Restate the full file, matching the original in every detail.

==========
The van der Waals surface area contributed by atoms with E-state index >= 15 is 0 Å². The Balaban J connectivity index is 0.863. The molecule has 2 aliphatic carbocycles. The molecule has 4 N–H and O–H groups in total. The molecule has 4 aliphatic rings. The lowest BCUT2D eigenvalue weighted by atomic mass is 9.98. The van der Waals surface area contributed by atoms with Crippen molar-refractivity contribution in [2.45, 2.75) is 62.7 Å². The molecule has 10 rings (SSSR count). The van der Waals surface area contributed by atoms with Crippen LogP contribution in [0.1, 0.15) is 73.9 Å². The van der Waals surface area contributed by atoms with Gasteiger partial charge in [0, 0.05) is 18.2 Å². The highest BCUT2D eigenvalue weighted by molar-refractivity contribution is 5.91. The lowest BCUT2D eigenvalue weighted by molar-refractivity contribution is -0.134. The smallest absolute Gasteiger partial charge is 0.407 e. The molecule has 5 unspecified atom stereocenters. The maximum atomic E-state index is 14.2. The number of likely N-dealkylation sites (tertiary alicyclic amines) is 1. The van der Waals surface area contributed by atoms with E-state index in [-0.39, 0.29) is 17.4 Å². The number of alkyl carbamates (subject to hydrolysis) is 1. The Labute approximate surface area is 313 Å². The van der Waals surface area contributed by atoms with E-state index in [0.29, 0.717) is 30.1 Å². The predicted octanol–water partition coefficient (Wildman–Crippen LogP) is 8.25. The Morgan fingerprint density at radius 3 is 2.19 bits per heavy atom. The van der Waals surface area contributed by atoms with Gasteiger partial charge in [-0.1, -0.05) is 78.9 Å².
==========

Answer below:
The van der Waals surface area contributed by atoms with E-state index >= 15 is 0 Å². The Balaban J connectivity index is 0.863. The molecule has 2 aliphatic carbocycles. The molecule has 4 N–H and O–H groups in total. The molecule has 4 aliphatic rings. The lowest BCUT2D eigenvalue weighted by atomic mass is 9.98. The van der Waals surface area contributed by atoms with Crippen molar-refractivity contribution in [2.45, 2.75) is 62.7 Å². The molecule has 10 rings (SSSR count). The van der Waals surface area contributed by atoms with Crippen LogP contribution in [0.1, 0.15) is 73.9 Å². The van der Waals surface area contributed by atoms with Gasteiger partial charge in [0, 0.05) is 18.2 Å². The highest BCUT2D eigenvalue weighted by molar-refractivity contribution is 5.91. The lowest BCUT2D eigenvalue weighted by molar-refractivity contribution is -0.134. The smallest absolute Gasteiger partial charge is 0.407 e. The molecule has 5 unspecified atom stereocenters. The maximum atomic E-state index is 14.2. The number of likely N-dealkylation sites (tertiary alicyclic amines) is 1. The van der Waals surface area contributed by atoms with E-state index in [-0.39, 0.29) is 17.4 Å². The number of alkyl carbamates (subject to hydrolysis) is 1. The Labute approximate surface area is 313 Å². The van der Waals surface area contributed by atoms with E-state index in [0.29, 0.717) is 30.1 Å². The predicted octanol–water partition coefficient (Wildman–Crippen LogP) is 8.25. The Morgan fingerprint density at radius 3 is 2.19 bits per heavy atom. The van der Waals surface area contributed by atoms with Gasteiger partial charge in [-0.1, -0.05) is 78.9 Å².